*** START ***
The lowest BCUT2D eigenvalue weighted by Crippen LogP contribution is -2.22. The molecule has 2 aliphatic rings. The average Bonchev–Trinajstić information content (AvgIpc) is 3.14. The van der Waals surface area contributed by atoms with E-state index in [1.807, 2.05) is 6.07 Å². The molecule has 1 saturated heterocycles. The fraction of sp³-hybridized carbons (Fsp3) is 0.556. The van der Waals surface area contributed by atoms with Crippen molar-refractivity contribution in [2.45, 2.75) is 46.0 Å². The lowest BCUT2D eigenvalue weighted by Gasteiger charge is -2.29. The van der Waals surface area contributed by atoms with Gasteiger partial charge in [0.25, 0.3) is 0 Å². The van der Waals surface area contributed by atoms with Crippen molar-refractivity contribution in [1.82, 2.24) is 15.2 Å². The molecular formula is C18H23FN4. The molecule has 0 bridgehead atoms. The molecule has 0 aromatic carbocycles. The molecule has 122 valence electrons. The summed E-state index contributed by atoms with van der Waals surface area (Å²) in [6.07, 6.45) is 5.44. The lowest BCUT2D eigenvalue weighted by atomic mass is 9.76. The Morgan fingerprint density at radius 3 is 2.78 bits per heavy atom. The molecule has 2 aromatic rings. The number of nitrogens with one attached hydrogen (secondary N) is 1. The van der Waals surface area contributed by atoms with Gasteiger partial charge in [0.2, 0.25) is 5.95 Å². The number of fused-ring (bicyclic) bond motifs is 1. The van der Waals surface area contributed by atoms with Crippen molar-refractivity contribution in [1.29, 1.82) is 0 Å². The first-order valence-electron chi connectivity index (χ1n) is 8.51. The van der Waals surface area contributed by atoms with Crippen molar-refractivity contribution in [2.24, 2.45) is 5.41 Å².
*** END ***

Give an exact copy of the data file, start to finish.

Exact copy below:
The lowest BCUT2D eigenvalue weighted by Crippen LogP contribution is -2.22. The molecule has 2 aliphatic rings. The average Bonchev–Trinajstić information content (AvgIpc) is 3.14. The van der Waals surface area contributed by atoms with E-state index in [1.807, 2.05) is 6.07 Å². The molecule has 1 saturated heterocycles. The fraction of sp³-hybridized carbons (Fsp3) is 0.556. The van der Waals surface area contributed by atoms with Crippen molar-refractivity contribution in [2.45, 2.75) is 46.0 Å². The lowest BCUT2D eigenvalue weighted by Gasteiger charge is -2.29. The van der Waals surface area contributed by atoms with Gasteiger partial charge in [0.25, 0.3) is 0 Å². The van der Waals surface area contributed by atoms with Crippen molar-refractivity contribution in [1.82, 2.24) is 15.2 Å². The molecular formula is C18H23FN4. The molecule has 0 bridgehead atoms. The molecule has 0 aromatic carbocycles. The molecule has 122 valence electrons. The summed E-state index contributed by atoms with van der Waals surface area (Å²) in [6.07, 6.45) is 5.44. The lowest BCUT2D eigenvalue weighted by atomic mass is 9.76. The Morgan fingerprint density at radius 3 is 2.78 bits per heavy atom. The molecule has 2 aromatic rings. The number of nitrogens with one attached hydrogen (secondary N) is 1. The van der Waals surface area contributed by atoms with Gasteiger partial charge in [0.2, 0.25) is 5.95 Å². The number of fused-ring (bicyclic) bond motifs is 1. The van der Waals surface area contributed by atoms with Crippen molar-refractivity contribution in [1.29, 1.82) is 0 Å². The first-order valence-electron chi connectivity index (χ1n) is 8.51. The van der Waals surface area contributed by atoms with Crippen molar-refractivity contribution in [2.24, 2.45) is 5.41 Å².